The most realistic things in gaming

Game graphics are finally getting good, but there are some things they still can't do convincingly. We may have advanced slightly since the plastic faces of 2006, but skin is still one of those things that games just can't do yet. But who needs skin?

There are plenty of things that games do exceptionally realistically. It may well appear geeky to gush about a puddle in a PS3 game, but non-gamers just don't understand. It looks EXACTLY LIKE A FRIGGIN PUDDLE. And that's worth shouting about. You know that, we know that. So let's celebrate the most realistic things in games without self consciousness. Embrace the puddle.



Above: Think that looks good? Wait till you see it in motion

Pictures alone can't descibe the poetry of Sega Rally's mud effects. Shall we try a poem then? "Oh Rally with your soft terrain / Your troughs that fill with last week's rain / But best thing is, with no regret / you never get my socks all wet..."

OK, maybe poetry wasn't the word. So here's a video:



Considering water is supposed to be one of the hardest things to simulate, it looks damn fine in a lot of games. The water in Red Dead Redemption looks nice, but you can't really play around in it. Wading's about all you can do. Uncharted: Drake's Fortune and its sequel on PS3 both have amazing water effects that actually leave Nathan wet. Nathan Drake, that is, not Irvine. Although the GR man does sit funny when he plays it. Anyway, the 'best water' award, if such a thing existed, might just be snatched by Colin McRae DiRT 2.

Any game can do refelections in water - at its simplest, it just means making the surface completely transparent and duplicating the scenenry upside-down beneath the ground. But the water here refelects everything properly, even while it ripples. It splashes up nicely when you zoom through it and reacts to your wheels in real-time as you drive. It even drenches your windscreen convincingly. Can you even begin to imagine how it tastes?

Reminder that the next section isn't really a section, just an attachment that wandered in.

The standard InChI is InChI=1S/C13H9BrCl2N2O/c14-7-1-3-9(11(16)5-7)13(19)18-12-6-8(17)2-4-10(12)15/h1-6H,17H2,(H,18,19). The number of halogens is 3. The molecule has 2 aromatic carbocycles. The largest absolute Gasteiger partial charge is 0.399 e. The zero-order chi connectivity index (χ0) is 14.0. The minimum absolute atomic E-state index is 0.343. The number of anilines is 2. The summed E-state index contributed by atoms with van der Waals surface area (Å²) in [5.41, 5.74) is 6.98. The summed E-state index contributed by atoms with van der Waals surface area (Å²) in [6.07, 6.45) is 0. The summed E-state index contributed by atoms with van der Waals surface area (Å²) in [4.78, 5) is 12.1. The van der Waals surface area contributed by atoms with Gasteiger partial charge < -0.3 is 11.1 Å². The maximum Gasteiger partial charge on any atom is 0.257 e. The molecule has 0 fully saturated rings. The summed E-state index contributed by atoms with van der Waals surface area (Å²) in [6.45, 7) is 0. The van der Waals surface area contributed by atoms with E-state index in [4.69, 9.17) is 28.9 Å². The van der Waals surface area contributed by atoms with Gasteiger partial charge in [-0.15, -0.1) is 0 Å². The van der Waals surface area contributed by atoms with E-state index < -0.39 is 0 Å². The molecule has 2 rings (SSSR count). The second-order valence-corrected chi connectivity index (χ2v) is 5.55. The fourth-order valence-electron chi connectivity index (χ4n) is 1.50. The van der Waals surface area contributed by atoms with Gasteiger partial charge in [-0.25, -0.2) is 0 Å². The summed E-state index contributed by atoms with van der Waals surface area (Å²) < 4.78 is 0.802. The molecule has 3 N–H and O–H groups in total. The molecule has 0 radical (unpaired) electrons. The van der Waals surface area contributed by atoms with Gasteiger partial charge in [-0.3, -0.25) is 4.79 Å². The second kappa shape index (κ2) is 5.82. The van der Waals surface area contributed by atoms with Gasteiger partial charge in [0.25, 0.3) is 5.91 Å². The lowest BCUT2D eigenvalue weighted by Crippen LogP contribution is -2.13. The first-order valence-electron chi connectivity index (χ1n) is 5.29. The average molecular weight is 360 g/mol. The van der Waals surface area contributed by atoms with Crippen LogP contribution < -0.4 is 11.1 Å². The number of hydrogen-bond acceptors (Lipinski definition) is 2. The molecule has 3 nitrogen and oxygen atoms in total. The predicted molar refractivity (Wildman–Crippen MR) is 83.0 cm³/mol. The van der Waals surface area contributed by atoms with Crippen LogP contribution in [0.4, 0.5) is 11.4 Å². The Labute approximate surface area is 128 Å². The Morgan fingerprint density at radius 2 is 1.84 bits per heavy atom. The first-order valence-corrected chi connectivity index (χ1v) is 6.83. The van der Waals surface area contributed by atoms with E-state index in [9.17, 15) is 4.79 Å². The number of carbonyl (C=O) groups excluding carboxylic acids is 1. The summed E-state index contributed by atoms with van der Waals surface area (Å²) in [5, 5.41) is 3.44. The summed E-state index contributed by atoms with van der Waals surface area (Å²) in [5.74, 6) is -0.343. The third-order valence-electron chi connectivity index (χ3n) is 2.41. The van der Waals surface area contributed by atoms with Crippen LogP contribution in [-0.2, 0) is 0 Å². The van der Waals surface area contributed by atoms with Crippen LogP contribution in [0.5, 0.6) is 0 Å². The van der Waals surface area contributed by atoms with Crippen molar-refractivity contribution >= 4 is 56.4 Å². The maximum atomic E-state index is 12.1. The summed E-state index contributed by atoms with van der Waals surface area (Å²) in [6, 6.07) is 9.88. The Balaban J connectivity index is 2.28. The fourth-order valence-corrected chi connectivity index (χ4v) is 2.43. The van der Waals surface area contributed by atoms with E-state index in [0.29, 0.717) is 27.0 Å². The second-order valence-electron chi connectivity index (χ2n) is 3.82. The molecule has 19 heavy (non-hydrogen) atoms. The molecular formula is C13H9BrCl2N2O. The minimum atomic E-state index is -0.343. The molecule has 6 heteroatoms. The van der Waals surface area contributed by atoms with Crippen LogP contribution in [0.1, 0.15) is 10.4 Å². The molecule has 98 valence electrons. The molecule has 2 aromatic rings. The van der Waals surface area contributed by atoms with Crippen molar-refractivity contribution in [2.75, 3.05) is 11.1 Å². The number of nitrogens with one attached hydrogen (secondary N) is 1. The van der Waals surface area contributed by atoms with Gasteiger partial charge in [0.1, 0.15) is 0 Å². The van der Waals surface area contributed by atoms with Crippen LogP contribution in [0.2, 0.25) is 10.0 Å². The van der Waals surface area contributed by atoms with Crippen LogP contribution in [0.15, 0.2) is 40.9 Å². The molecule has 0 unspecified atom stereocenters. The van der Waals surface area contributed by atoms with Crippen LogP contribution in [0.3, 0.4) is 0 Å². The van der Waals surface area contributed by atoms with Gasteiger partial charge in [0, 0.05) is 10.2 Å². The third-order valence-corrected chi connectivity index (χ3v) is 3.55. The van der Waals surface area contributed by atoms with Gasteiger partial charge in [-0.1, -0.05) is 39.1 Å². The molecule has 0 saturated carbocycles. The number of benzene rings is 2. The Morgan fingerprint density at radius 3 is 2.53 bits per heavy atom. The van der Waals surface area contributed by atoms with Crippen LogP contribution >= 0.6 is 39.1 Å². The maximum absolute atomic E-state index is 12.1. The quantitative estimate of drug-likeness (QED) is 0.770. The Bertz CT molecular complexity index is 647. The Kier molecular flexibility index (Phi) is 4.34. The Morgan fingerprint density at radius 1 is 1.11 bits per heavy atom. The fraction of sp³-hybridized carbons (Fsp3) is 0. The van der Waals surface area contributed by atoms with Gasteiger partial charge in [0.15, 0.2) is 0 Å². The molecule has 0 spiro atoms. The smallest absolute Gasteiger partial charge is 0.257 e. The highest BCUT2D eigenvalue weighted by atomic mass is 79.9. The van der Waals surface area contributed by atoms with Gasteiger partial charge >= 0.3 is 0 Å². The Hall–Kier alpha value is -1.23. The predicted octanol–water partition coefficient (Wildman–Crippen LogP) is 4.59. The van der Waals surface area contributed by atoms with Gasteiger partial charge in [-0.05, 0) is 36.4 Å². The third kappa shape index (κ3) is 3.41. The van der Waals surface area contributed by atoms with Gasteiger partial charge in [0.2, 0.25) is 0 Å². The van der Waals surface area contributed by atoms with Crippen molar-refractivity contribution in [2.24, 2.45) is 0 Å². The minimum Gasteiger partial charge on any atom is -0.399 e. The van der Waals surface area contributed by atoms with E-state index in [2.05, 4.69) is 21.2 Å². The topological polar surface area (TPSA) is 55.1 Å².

You'd think smoke would be an easy thing to program, wouldn't you? It's like air, but whiter. Right? Wrong. Even the best transparency effects look rubbish when you can see where they pass through scenery. Nah, what you need, mate, is particle effects which flow around objects realistically, like in Timeshift:

Above: Timeshift did smoke brilliantly. Look - no joins!

Games in the past used strange techniques for smoke, from a checkerboard mesh (Anything on Saturn) to a simple black and white filter (seen in Geoff Crammond's Grand Prix 2). But now we have the likes of Battlefield 2, showing everyone how it's done, both up close and spectacularly from afar:

Above: Gaming's gonna have a nasty cough, but it's totally worth it

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  • Spybreak8 - June 3, 2010 5:16 a.m.

    I stare at the night sky in Red Dead Redemption some times, just beautiful and no worry of clouds covering it up.
  • AuthorityFigure - June 2, 2010 2:31 p.m.

    The water in Wave Race: Blue Storm actually behaved like water and felt like water too.
  • philipshaw - June 2, 2010 11:49 a.m.

    Everything in Red Dead looks fantastic, I would say the horses in that game are the most realistic I have seen
  • miningguyx360 - June 2, 2010 2:39 a.m.

    i have to say, these choices were defiantly not the best. When talking about visuals you need to have Crysis, UC:2, Dirt, Forza, GoW 3 and like a bajilion others. Seriously think before publishing shit like this. Love you GamesRadar but cut the crap.
  • Rub3z - June 2, 2010 2:21 a.m.

    You guys are talking looks. I understand that they are indeed essential to playing games (duh), but another essential part to playing games, especially the modern shiny ones of today, is the sound. I think you guys should do a follow-up article of oft-overlooked (overheard? wait, no...) great sounds in videogames and how they compare to their real-life counterparts. Think about it: guns firing, engines, metal, cars speeding by, the sound of a player's footsteps on different terrain, the rustling of nearby foliage... all kinds of things you can bring up. Pretty please?